News Analysis: After a laptop goes missing, companies must rush to determine the severity of the incident based on the data involved, and decide who to call first for outside help.
Its the call that no IT manager wants to receive, but one thats clearly ringing bells across the world of enterprise security: An employees laptop computer has been stolen, and it may contain sensitive data.
As a spate of recent incidents make clear, laptop computer thefts and the related data exposure are a serious issue, with organizations ranging from the U.S. Navy to financial services giant Fidelity Investments reporting incidents in the last six months alone.
Experts say the manner in which companies respond to such incidents, and the strategies they employ to improve their device security, will determine the impact that stolen laptops will have in putting affected companies information at risk.
In Boston-based Fidelitys case, a laptop containing the information of 200,000 employees at customer Hewlett-Packard was taken from an employees car outside a California restaurant in March.
Company representatives said the firm has already escalated its work to improve equipment and data-handling policies in the aftermath of the public relations disaster.
"Its an ongoing process for everyone; weve accelerated the process of encrypting data on laptops and expanded information security training for all our employees," said Anne Crowley, a Fidelity spokesperson.
"We already had strict measures in place and its not our practice to have that level of data on a laptop, but it had been allowed for the purpose of a particular business meeting."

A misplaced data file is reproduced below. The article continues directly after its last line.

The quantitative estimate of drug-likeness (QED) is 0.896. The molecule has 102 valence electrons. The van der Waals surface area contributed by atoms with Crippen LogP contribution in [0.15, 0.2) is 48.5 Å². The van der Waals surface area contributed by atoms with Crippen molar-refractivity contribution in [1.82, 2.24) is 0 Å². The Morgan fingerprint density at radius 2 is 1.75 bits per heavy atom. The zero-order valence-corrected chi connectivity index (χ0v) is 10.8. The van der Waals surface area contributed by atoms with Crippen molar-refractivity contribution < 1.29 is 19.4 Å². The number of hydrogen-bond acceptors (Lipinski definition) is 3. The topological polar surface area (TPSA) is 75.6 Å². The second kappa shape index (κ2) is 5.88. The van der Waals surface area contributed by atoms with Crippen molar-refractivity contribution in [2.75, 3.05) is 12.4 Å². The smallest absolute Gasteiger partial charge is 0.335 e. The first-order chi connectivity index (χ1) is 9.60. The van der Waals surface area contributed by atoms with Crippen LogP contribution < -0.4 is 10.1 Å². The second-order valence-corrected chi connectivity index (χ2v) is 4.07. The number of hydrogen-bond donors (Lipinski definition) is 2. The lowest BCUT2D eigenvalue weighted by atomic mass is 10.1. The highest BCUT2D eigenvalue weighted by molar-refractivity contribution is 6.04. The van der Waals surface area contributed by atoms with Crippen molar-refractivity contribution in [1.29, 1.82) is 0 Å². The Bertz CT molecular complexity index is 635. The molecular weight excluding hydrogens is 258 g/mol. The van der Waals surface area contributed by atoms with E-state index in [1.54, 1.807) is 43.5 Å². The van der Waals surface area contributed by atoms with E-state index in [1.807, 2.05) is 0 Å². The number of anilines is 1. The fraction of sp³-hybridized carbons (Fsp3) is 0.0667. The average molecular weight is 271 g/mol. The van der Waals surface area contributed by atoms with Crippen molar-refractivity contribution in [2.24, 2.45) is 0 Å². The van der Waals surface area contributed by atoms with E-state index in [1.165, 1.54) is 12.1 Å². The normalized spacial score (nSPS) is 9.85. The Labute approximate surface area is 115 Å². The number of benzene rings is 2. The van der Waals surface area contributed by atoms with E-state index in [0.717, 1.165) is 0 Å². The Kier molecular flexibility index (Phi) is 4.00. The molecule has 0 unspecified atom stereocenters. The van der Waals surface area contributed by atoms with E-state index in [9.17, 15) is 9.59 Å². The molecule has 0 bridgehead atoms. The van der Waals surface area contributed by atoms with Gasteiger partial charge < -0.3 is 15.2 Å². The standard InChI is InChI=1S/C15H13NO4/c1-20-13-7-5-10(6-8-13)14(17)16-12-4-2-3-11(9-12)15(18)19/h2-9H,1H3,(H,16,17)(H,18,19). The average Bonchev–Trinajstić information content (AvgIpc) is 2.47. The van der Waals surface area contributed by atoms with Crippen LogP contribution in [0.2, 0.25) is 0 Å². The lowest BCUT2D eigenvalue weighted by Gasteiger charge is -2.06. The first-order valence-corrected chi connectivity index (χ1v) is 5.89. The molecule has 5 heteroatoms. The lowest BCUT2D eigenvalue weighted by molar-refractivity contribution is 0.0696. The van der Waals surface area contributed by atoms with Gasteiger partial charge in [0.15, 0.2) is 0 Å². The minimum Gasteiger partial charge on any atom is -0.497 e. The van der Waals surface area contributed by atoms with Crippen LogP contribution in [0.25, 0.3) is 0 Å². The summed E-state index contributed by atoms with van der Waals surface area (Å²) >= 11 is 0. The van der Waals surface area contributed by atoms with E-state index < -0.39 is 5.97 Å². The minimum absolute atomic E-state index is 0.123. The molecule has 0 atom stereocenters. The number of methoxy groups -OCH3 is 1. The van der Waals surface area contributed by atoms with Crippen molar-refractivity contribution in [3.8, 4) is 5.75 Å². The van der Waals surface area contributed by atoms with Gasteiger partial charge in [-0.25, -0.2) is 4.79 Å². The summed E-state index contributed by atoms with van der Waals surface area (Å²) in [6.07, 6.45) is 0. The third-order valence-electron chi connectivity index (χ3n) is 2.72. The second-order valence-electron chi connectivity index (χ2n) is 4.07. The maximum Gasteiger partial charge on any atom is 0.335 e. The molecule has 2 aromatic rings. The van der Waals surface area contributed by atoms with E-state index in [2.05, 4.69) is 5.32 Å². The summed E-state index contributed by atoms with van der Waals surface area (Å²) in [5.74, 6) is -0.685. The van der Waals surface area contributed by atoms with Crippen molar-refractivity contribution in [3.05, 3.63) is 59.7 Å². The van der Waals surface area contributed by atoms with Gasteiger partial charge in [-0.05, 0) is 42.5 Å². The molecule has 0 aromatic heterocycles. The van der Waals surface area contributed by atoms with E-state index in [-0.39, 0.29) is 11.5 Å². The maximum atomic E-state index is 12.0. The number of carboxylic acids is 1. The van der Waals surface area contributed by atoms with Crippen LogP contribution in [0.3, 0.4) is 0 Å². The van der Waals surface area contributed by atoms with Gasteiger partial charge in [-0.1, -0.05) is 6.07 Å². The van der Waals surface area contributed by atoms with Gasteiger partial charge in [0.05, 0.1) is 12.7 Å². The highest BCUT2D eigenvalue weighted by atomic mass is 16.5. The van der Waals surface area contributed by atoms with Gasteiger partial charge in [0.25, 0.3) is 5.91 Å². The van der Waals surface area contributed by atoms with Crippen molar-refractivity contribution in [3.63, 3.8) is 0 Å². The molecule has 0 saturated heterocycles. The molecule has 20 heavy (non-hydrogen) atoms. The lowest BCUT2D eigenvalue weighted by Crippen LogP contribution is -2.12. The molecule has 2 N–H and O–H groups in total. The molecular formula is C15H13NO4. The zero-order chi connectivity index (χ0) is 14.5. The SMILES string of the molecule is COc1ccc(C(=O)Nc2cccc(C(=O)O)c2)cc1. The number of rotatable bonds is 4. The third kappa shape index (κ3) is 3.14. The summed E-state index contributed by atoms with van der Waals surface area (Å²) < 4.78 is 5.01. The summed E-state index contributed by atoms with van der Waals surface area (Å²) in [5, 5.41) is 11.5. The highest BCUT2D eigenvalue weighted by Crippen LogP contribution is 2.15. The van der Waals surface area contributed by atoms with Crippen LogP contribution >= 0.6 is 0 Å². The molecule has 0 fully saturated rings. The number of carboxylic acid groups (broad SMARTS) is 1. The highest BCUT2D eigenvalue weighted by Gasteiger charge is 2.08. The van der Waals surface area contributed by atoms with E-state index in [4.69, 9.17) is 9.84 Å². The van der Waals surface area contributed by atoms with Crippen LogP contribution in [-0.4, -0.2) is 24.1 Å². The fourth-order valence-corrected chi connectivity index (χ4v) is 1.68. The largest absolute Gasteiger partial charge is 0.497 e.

Some would say that Fidelitys efforts might seem like "too little, too late," at least in the case of the affected HP workers, but experts warn that many companies may not be as well protected from the threat of stolen devices as they may initially think.
Just as in Fidelitys case, where security policies were circumvented for the purpose of facilitating a specific meeting, companies are often their own worst enemies in terms of allowing workers to ignore existing security guidelines in the name of getting business done.
Based on that reality, said Peter Firstbrook, an analyst with Gartner, in Stamford, Conn., enterprises must be ready to deal with the work that needs to be done to respond to and minimize dangerous information leakage from laptop thefts.
"If a company makes a mistake, they need to admit it right away and let people know, so they can try to solve any related problems; trying to wait it out has proven to only make matters worse," said Firstbrook.
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"In this type of scenario businesses need to ask themselves if they treat their customer records the same way they treat money, and if they respond the same way to losing 100,000 files as they would to losing $100,000."
One of the best things a company can do to respond to a laptop theft is to get in touch with the appropriate law enforcement officials as quickly as possible, the analyst said.
In addition to the added support in finding the missing device, bringing law enforcement into the picture transfers some of the burden of recovering the machine from the affected company over to police, Firstbrook said.
Other experts agree that calling the cops is one of the first things IT managers should do after a laptop theft, regardless of fears that word of a potential data loss could become public as a result of filing such claims.
Law enforcement is getting more responsive.